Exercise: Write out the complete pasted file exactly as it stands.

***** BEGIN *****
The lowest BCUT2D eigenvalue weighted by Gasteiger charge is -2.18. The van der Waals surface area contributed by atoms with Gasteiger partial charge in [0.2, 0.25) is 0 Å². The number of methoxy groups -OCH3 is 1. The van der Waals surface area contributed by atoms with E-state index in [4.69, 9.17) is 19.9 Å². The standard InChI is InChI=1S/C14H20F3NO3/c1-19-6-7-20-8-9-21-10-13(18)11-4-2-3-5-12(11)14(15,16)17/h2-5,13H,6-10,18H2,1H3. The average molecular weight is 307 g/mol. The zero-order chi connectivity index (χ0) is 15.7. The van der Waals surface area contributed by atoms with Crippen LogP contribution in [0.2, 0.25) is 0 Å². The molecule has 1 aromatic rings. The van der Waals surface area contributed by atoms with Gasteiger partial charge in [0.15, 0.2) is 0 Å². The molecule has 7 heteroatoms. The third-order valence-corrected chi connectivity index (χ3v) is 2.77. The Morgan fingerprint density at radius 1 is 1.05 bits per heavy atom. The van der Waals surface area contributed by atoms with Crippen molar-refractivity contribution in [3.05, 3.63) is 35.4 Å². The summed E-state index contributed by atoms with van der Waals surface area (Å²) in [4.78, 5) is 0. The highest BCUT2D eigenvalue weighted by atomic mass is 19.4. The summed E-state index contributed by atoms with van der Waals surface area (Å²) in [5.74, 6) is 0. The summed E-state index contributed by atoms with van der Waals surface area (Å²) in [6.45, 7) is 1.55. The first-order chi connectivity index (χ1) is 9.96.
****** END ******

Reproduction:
The lowest BCUT2D eigenvalue weighted by Gasteiger charge is -2.18. The van der Waals surface area contributed by atoms with Gasteiger partial charge in [0.2, 0.25) is 0 Å². The number of methoxy groups -OCH3 is 1. The van der Waals surface area contributed by atoms with E-state index in [4.69, 9.17) is 19.9 Å². The standard InChI is InChI=1S/C14H20F3NO3/c1-19-6-7-20-8-9-21-10-13(18)11-4-2-3-5-12(11)14(15,16)17/h2-5,13H,6-10,18H2,1H3. The average molecular weight is 307 g/mol. The zero-order chi connectivity index (χ0) is 15.7. The van der Waals surface area contributed by atoms with Crippen LogP contribution in [0.2, 0.25) is 0 Å². The molecule has 1 aromatic rings. The van der Waals surface area contributed by atoms with Gasteiger partial charge in [0.15, 0.2) is 0 Å². The molecule has 7 heteroatoms. The third-order valence-corrected chi connectivity index (χ3v) is 2.77. The Morgan fingerprint density at radius 1 is 1.05 bits per heavy atom. The van der Waals surface area contributed by atoms with Crippen molar-refractivity contribution in [3.05, 3.63) is 35.4 Å². The summed E-state index contributed by atoms with van der Waals surface area (Å²) in [4.78, 5) is 0. The highest BCUT2D eigenvalue weighted by atomic mass is 19.4. The summed E-state index contributed by atoms with van der Waals surface area (Å²) in [5.74, 6) is 0. The summed E-state index contributed by atoms with van der Waals surface area (Å²) in [6.45, 7) is 1.55. The first-order chi connectivity index (χ1) is 9.96.